- criticism of European Communist regimes, including labeling the Husák regime as "The Cattle of Dictatorship" (Swedish: "Diktaturens kreatur") in 1975;
- campaigning against nuclear weapons proliferation;
- criticism of the Franco Regime in Spain, calling the regime "goddamn murderers" (Swedish: "satans mördare"; see Swedish profanity) after its execution of ETA and FRAP militants in September 1975;
- opposition to apartheid, branding it as "a particularly gruesome system", and support for economic sanctions against South Africa;
- support, both political and financial, for the African National Congress (ANC), the Palestine Liberation Organization (PLO) and the POLISARIO Front;
- visiting Fidel Castro's Cuba in 1975, during which he denounced Fulgencio Batista's government and praised contemporary Cuban revolutionaries;
- strong criticism of the Pinochet regime in Chile;
- support, both political and financial, for the FMLN-FDR in El Salvador and the FSLN in Nicaragua; and,
- role as a mediator in the Iran–Iraq War.
All of this ensured that Palme had many opponents as well as many friends abroad.
On 21 February 1968, Palme (then Minister of Education) participated in a protest in Stockholm against U.S. involvement in the war in Vietnam together with the North Vietnamese ambassador to the Soviet Union, Nguyễn Thọ Chân. The protest was organized by the Swedish Committee for Vietnam and Palme and Nguyen were both invited as speakers. As a result of this, the U.S. recalled its Ambassador from Sweden and Palme was fiercely criticised by the opposition for his participation in the protest.
On 23 December 1972, Palme (then Prime Minister) made a speech on Swedish national radio where he compared the ongoing U.S. bombings of Hanoi to historical atrocities, namely the bombing of Guernica, the massacres of Oradour-sur-Glane, Babi Yar, Katyn, Lidice and Sharpeville, and the extermination of Jews and other groups at Treblinka. The US government called the comparison a "gross insult" and once again decided to freeze its diplomatic relations with Sweden (this time the freeze lasted for over a year).
In response to Palme's remarks in a meeting with the US ambassador to Sweden ahead of the Socialist International Meeting in Helsingør in January 1976, Henry Kissinger, then United States Secretary of State, asked the US ambassador to "convey my personal appreciation to Palme for his frank presentation".
Political violence was little-known in Sweden at the time, and Olof Palme often went about without a bodyguard. Close to midnight on 28 February 1986, he was walking home from a cinema with his wife Lisbet Palme in the central Stockholm street Sveavägen when he was shot in the back at close range. A second shot grazed Lisbet's back. He was pronounced dead on arrival at the Sabbatsberg Hospital at 00:06 CET. Lisbet survived without serious injuries.
Deputy Prime Minister Ingvar Carlsson immediately assumed the duties of Prime Minister, a post he retained until 1991 (and then again in 1994–1996). He also took over the leadership of the Social Democratic Party, which he held until 1996.
Two years later, Christer Pettersson (d. 2004), a murderer, small-time criminal and drug addict, was convicted of Palme's murder, but his conviction was overturned. Another suspect, Victor Gunnarsson, emigrated to the United States, where he was the victim of an unrelated murder in 1993. The assassination remained unsolved. A third and fourth suspect popularly referred to as "The Skandia Man" and GH, after their working place at the Skandia building next to the crime scene, and police investigation number ("H" representing the eight letter, i.e. "Suspect Profile No. 8"), committed suicide in 2000 and 2008 respectively. Both fitted the suspect profile vaguely, and owned firearms. GH was a long-time suspect partly because he had self-described financial motives, and owned the only registered .357 Magnum in the Stockholm vicinity not tested and ruled out by authorities, which as yet has not been recovered.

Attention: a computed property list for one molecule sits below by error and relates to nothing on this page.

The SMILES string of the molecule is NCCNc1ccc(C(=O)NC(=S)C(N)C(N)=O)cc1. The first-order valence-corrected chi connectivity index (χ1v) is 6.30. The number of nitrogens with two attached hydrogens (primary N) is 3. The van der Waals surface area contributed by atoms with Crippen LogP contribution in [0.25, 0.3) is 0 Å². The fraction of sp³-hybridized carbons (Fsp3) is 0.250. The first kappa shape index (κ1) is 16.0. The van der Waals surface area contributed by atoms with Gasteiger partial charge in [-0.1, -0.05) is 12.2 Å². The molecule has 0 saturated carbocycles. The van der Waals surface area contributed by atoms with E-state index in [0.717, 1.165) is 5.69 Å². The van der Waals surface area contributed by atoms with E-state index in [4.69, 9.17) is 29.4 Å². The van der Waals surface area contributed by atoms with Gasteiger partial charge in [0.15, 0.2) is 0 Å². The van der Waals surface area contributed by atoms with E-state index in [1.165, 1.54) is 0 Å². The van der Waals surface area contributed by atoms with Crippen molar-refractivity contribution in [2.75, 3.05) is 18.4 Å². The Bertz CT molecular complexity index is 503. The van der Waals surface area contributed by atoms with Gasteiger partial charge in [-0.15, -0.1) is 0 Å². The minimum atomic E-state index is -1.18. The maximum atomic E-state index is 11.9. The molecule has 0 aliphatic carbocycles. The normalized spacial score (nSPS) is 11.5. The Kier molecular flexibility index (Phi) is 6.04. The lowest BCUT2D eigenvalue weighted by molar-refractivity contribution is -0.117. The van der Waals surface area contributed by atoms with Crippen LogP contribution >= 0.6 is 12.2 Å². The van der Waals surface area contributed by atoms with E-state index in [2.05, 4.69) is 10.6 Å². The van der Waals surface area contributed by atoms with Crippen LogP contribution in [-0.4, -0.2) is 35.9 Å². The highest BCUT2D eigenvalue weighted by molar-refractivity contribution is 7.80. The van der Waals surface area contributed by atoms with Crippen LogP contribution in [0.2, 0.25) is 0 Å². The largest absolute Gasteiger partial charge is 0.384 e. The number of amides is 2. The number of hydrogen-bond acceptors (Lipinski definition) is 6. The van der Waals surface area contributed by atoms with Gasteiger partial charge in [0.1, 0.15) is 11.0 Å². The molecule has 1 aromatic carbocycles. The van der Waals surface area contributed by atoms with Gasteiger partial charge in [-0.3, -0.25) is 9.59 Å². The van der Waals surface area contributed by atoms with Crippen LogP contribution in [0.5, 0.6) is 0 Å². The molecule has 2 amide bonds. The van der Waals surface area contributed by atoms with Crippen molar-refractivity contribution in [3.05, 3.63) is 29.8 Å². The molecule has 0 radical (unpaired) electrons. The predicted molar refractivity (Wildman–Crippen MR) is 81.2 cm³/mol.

On 18 March 2020, Swedish investigators met in Pretoria with members of South African intelligence agencies to discuss the case. The South Africans handed over their file from 1986 to their Swedish colleagues. Goran Björkdahl, a Swedish diplomat, had done independent research on Palme's assassination, leading to South Africa's apartheid regime. Major General Chris Thirion, who headed the military intelligence of South Africa during the final years of apartheid rule, had told Björkdahl in 2015 that he believed South Africa was behind Palme's murder. Swedish investigators have announced that they would reveal new information and close the case on 10 June 2020. Earlier remarks by lead investigator Krister Petersson that "there might not be a prosecution" have led commentators to believe that the suspect is dead.
On 10 June 2020, Swedish prosecutors stated publicly that they knew who had killed Palme and named Stig Engström, also known as "Skandia Man", as the assassin. Engström was one of about twenty people who had claimed to witness the assassination and was later identified as a potential suspect by Swedish writers Lars Larsson and Thomas Pettersson. Given that Engström had committed suicide in 2000, the authorities also announced that the investigation into Palme's death was to be closed.
- List of Olof Palme memorials, for a list of memorials and places named after Olof Palme.
- Olof Palme Street, for a list of streets named after Olof Palme
- Olof Palme International Center
- Olof Palme Prize
- List of peace activists
- Anna Lindh
- Bernt Carlsson
- Folke Bernadotte
- Caleb J. Anderson
- Jo Cox
- IB affair, a political scandal involving Palme.
- Ebbe Carlsson affair, a political scandal concerning non-official inquiries into the murder.
- Nordstrom, Byron (2000). Scandinavia Since 1500. University of Minnesota Press, p. 347. "The February 1986 murder of Sweden's Prime Minister Olof Palme near Sergelstorget in the middle of Stockholm's downtown shocked the nation and region. Political assassinations were virtually unheard-of in Scandinavia."